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Health Highlights: Consumers want price transparency, and some doctors do, too



David Goehring via Flickr Creative Commons

This week, most of KPCC's top consumer health stories are all about your money: How much you’re paying out of your own pocket for care, how much you’re paying for prescription drugs, and a new way to pay for health insurance.

Shopping for health care: These doctors commit to doing no (financial) harm

Over the past several weeks, I've been sharing tips on getting affordable health care.

A big takeaway: Patients need to talk with their doctors about costs and ask a lot of questions. (Listen to this Impatient segment on Take Two to find out how to start these conversations.)

This week's tips come from doctors, who say they and their colleagues also need to be prepared to have these conversations. They told me that if they know a patient is paying for care out of pocket, they could be more sensitive to costs when making health recommendations.

Americans rank cost and transparency as top health care priorities, survey says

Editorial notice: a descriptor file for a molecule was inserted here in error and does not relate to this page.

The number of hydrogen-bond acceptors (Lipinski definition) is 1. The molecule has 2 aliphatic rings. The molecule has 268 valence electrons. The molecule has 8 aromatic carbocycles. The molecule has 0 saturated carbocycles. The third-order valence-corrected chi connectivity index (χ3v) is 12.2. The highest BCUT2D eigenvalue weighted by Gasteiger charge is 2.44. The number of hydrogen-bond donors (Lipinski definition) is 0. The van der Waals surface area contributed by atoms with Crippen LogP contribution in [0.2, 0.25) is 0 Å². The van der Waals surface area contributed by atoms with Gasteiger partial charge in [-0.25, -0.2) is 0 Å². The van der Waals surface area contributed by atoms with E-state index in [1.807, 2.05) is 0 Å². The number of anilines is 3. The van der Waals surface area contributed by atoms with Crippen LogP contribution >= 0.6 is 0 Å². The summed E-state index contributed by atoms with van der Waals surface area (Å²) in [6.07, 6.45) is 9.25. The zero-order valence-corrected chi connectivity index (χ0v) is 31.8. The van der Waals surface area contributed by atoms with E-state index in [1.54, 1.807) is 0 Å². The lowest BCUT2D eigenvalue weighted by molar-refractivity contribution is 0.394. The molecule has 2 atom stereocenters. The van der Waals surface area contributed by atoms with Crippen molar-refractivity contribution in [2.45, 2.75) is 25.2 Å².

A new survey from the Kaiser Family Foundation asked 1,500 Americans which health care issues they most want President Obama and Congress to focus on.

Reporter Adrian Florido says people's top priorities had to do with the high cost of care:

Do these reflect your priorities?

Californians can now pay cash for health insurance at 7-Eleven

Starting this week, people enrolled in L.A. Care Covered, a health plan offered through Covered California, can pay monthly premiums in cash at more than 680 locations, including 7-Eleven and Family Dollar Stores, Sarah Varney reports for NPR.

Why? Varney reports that one-quarter of Americans who were previously uninsured and eligible for federal insurance subsidies don't have a bank account, and rely instead on prepaid debit cards, money orders and cash to pay bills. 

Eye cancer detection advancing in SoCal

In case you missed it: This beautiful story from reporter Deepa Fernandes describes how a medical advance could make a difference for one family.

Fernandes describes how Children’s Hospital Los Angeles is using gene sequencing to screen for retinoblastoma, a common form of pediatric cancer that develops in the first 24 months of life. Her story illustrates how this advance could make a big difference for a 4-month-old baby with a 50 percent chance of having inherited the mutated gene that causes the cancer.

What consumer health stories are you reading this week? Tell me about it in the comments section below or find me on Twitter.